4

I have a set of black and white images, like below. If I remember correctly, there's some way to set the blending or masking property of a UIImage to blend it with the background UIView.

In this case, I want to change the color of this image to red to signify hit points. How can I programmatically change the color of this UIImage?

I know about the use of image filters, in particular hue shift, but they are really resource intensive, plus they don't work on white image, so I'm looking for another solution.

Example icon

I tried overlaying a UIView with alpha 0.4 and setting it's background color to red, here's the result :

enter image description here This may work in some cases, but in my case I would like to have more control over the shade of color I'm getting.

7

You can draw new image base on this image. The below code will blends white in your image with the background color that you provide. The percent is a 0-1.0 float that controls how much of an image starting from the bottom is blended with the color you selected, so it is possible to get results like the heart filling up with red to represent hitpoints.

-(UIImage*)blendImage:(UIImage*)image withColor:(UIColor*)color fillUpTo:(float)percent
{
    //math got me
    float realPercent = 1.0-percent;

    CGSize size = image.size;
    UIGraphicsBeginImageContext(size);
    CGContextRef context = UIGraphicsGetCurrentContext();
    CGContextSetFillColorWithColor(context, color.CGColor);
    CGContextFillRect(context, CGRectMake(0, size.height*realPercent, size.width, size.height*(1-realPercent)));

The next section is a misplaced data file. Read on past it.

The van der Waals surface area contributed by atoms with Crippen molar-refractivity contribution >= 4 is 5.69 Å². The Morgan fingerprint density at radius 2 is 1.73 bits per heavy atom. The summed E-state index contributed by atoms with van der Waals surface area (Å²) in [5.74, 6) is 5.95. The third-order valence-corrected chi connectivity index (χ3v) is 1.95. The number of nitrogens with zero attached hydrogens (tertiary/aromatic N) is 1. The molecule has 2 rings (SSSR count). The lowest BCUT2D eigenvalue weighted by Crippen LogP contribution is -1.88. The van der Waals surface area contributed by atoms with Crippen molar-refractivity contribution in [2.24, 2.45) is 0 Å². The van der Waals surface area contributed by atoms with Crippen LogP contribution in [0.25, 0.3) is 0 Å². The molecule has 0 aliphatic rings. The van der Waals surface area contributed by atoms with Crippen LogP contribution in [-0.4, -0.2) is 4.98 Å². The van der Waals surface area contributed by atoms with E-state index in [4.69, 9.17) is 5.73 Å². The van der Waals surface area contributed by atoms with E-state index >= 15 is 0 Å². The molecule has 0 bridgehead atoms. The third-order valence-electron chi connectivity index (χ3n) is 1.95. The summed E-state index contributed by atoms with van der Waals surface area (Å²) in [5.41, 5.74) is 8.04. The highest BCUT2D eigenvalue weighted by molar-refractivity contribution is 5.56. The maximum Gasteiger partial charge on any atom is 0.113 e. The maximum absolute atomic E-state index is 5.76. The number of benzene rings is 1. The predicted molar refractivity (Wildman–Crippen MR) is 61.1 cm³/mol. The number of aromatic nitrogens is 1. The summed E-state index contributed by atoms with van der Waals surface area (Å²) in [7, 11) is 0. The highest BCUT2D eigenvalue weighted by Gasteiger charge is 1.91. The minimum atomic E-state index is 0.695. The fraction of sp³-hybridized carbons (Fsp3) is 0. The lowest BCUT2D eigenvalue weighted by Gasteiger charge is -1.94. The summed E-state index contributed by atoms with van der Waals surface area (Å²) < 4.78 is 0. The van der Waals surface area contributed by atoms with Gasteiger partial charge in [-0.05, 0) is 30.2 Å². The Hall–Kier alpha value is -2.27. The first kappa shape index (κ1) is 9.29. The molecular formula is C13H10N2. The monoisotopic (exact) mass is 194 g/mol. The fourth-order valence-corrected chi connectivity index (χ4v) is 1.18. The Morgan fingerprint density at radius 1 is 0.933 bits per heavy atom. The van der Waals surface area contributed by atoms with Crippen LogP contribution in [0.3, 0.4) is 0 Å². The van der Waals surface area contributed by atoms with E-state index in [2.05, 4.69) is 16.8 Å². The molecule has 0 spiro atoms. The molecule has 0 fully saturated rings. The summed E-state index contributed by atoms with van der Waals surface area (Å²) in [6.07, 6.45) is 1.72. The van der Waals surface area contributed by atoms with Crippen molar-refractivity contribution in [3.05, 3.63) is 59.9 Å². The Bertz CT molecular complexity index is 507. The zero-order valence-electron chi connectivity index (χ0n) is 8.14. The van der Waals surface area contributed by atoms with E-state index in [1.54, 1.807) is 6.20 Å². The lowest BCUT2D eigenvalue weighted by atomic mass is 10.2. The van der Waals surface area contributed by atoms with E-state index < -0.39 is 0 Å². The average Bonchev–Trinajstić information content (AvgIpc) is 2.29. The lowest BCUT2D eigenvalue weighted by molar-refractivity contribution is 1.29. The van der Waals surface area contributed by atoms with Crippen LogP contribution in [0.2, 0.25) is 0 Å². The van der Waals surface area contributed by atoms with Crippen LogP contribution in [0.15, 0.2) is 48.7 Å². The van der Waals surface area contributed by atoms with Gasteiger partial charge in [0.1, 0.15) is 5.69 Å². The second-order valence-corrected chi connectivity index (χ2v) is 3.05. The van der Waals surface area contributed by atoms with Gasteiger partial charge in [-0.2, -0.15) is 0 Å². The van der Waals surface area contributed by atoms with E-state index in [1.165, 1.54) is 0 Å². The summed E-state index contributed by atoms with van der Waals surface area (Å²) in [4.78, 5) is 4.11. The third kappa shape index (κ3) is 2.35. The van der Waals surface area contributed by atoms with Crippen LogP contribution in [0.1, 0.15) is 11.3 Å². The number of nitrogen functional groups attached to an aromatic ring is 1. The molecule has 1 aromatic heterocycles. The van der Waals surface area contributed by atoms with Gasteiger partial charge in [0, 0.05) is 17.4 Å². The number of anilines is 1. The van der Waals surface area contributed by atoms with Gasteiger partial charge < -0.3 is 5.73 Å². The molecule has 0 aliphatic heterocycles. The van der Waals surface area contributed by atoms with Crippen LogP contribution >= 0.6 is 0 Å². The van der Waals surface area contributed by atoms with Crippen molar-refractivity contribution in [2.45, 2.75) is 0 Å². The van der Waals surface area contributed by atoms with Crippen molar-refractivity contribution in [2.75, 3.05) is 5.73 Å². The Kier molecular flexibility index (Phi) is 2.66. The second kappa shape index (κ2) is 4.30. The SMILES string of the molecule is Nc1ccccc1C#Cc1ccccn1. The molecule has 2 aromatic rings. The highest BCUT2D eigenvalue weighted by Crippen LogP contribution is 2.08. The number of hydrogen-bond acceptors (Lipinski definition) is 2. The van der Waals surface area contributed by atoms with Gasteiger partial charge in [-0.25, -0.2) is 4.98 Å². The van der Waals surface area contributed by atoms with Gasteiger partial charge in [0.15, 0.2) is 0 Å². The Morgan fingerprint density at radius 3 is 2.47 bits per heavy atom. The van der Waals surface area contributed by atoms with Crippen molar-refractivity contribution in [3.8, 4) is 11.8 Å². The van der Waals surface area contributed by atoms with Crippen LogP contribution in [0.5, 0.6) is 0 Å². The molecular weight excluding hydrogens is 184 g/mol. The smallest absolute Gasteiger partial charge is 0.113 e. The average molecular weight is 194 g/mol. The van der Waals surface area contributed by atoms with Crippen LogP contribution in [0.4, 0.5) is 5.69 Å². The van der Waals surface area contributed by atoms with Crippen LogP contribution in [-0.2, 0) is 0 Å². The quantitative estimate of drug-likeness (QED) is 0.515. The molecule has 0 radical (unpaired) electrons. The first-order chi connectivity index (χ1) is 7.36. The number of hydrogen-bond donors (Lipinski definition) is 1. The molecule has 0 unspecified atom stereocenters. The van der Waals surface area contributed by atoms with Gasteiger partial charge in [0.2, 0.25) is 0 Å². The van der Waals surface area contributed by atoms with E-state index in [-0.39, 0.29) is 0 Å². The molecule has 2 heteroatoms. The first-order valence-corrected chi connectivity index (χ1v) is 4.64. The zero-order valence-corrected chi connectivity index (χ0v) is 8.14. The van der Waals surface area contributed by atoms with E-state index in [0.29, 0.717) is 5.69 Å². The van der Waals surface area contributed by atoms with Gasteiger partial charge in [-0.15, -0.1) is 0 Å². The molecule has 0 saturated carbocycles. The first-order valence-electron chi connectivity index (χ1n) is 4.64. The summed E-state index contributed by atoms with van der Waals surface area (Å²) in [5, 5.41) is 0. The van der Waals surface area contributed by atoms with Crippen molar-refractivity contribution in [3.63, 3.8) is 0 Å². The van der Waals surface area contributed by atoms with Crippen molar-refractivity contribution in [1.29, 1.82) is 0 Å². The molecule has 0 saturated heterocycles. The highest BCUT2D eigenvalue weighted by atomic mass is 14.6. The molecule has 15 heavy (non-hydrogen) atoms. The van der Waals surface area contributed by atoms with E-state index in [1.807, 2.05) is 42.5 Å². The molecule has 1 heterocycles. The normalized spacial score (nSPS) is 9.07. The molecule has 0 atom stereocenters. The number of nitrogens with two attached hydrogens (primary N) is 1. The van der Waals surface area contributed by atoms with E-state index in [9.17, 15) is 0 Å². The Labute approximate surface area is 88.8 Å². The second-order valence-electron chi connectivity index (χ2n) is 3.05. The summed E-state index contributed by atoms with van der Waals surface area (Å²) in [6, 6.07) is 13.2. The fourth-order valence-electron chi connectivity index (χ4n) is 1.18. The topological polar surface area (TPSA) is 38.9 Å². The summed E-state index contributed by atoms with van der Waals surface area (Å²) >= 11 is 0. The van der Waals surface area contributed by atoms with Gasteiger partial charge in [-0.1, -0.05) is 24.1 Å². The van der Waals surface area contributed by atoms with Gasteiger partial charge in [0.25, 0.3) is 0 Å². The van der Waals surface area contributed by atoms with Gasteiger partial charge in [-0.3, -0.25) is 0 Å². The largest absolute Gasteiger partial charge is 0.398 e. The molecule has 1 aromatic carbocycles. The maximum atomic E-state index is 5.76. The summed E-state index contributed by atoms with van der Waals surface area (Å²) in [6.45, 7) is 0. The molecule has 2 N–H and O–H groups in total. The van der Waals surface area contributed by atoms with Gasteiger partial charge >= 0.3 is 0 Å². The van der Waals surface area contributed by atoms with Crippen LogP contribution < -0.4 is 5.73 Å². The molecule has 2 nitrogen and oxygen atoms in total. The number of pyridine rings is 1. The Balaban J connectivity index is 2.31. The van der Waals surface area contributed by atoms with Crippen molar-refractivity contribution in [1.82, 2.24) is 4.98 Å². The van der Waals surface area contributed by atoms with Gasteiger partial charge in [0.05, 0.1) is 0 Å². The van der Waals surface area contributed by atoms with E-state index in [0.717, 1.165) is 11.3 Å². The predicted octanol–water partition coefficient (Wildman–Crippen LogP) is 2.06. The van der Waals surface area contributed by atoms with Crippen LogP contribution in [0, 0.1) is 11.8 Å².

//make sure the image is not upside down
    CGContextTranslateCTM(context, 0, image.size.height);
    CGContextScaleCTM(context, 1.0, -1.0);

    //draw image by blending colors
    CGContextSetBlendMode(context, kCGBlendModeMultiply);
    CGContextDrawImage(context, CGRectMake(0, 0, size.width, size.height), image.CGImage);


    UIImage *resultImage = UIGraphicsGetImageFromCurrentImageContext();
    UIGraphicsEndImageContext();
    return resultImage;
}

result with 0.3 percent:

enter image description here

0

The easiest way in this case would be to overlay a translucent red rectangle above the image. Since the image is black and white, the black areas will stay black. Change the height of the red rectangle to indicate different health levels.

Just make a UIView with a red background color, not opaque, the same size as the UIImageView. Set the alpha of the background color to half or less.

  • I tried this, the idea sounded really good, but the result adds color to black areas. I've added an example image of the result. – Alex Stone Dec 19 '13 at 19:42

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